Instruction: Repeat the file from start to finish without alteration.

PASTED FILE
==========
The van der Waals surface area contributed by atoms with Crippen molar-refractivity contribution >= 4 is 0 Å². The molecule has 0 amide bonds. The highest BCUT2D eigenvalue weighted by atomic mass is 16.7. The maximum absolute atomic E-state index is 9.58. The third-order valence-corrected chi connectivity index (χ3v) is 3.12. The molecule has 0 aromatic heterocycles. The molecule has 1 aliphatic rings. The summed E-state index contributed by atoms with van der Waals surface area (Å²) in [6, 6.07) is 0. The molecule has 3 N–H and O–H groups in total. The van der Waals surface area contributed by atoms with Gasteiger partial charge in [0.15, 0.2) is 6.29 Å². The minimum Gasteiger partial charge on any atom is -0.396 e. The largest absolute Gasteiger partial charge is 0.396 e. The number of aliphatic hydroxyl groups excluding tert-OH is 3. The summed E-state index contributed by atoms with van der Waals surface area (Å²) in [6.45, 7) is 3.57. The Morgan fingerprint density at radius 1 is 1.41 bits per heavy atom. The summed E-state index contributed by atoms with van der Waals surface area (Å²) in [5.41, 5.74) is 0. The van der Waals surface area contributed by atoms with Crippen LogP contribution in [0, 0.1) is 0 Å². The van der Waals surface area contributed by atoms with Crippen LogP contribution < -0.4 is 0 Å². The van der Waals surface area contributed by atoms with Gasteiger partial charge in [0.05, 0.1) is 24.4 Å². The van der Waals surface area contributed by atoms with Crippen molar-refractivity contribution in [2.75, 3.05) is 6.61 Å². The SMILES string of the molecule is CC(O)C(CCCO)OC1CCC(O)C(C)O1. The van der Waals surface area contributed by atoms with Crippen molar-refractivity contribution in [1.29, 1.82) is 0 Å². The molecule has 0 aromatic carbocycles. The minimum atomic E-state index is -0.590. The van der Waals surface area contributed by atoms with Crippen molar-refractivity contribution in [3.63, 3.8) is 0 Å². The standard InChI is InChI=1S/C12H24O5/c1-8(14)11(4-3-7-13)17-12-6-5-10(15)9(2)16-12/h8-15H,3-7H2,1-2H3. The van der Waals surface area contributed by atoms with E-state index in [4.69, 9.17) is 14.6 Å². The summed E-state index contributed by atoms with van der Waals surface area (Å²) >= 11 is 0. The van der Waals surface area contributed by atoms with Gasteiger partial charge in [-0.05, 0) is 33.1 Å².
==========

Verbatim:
The van der Waals surface area contributed by atoms with Crippen molar-refractivity contribution >= 4 is 0 Å². The molecule has 0 amide bonds. The highest BCUT2D eigenvalue weighted by atomic mass is 16.7. The maximum absolute atomic E-state index is 9.58. The third-order valence-corrected chi connectivity index (χ3v) is 3.12. The molecule has 0 aromatic heterocycles. The molecule has 1 aliphatic rings. The summed E-state index contributed by atoms with van der Waals surface area (Å²) in [6, 6.07) is 0. The molecule has 3 N–H and O–H groups in total. The van der Waals surface area contributed by atoms with Gasteiger partial charge in [0.15, 0.2) is 6.29 Å². The minimum Gasteiger partial charge on any atom is -0.396 e. The largest absolute Gasteiger partial charge is 0.396 e. The number of aliphatic hydroxyl groups excluding tert-OH is 3. The summed E-state index contributed by atoms with van der Waals surface area (Å²) in [6.45, 7) is 3.57. The Morgan fingerprint density at radius 1 is 1.41 bits per heavy atom. The summed E-state index contributed by atoms with van der Waals surface area (Å²) in [5.41, 5.74) is 0. The van der Waals surface area contributed by atoms with Crippen LogP contribution in [0, 0.1) is 0 Å². The van der Waals surface area contributed by atoms with Crippen LogP contribution < -0.4 is 0 Å². The van der Waals surface area contributed by atoms with Gasteiger partial charge in [0.05, 0.1) is 24.4 Å². The van der Waals surface area contributed by atoms with Crippen molar-refractivity contribution in [2.75, 3.05) is 6.61 Å². The SMILES string of the molecule is CC(O)C(CCCO)OC1CCC(O)C(C)O1. The van der Waals surface area contributed by atoms with Crippen molar-refractivity contribution in [1.29, 1.82) is 0 Å². The molecule has 0 aromatic carbocycles. The minimum atomic E-state index is -0.590. The van der Waals surface area contributed by atoms with Crippen molar-refractivity contribution in [3.63, 3.8) is 0 Å². The standard InChI is InChI=1S/C12H24O5/c1-8(14)11(4-3-7-13)17-12-6-5-10(15)9(2)16-12/h8-15H,3-7H2,1-2H3. The van der Waals surface area contributed by atoms with E-state index in [4.69, 9.17) is 14.6 Å². The summed E-state index contributed by atoms with van der Waals surface area (Å²) >= 11 is 0. The van der Waals surface area contributed by atoms with Gasteiger partial charge in [-0.05, 0) is 33.1 Å².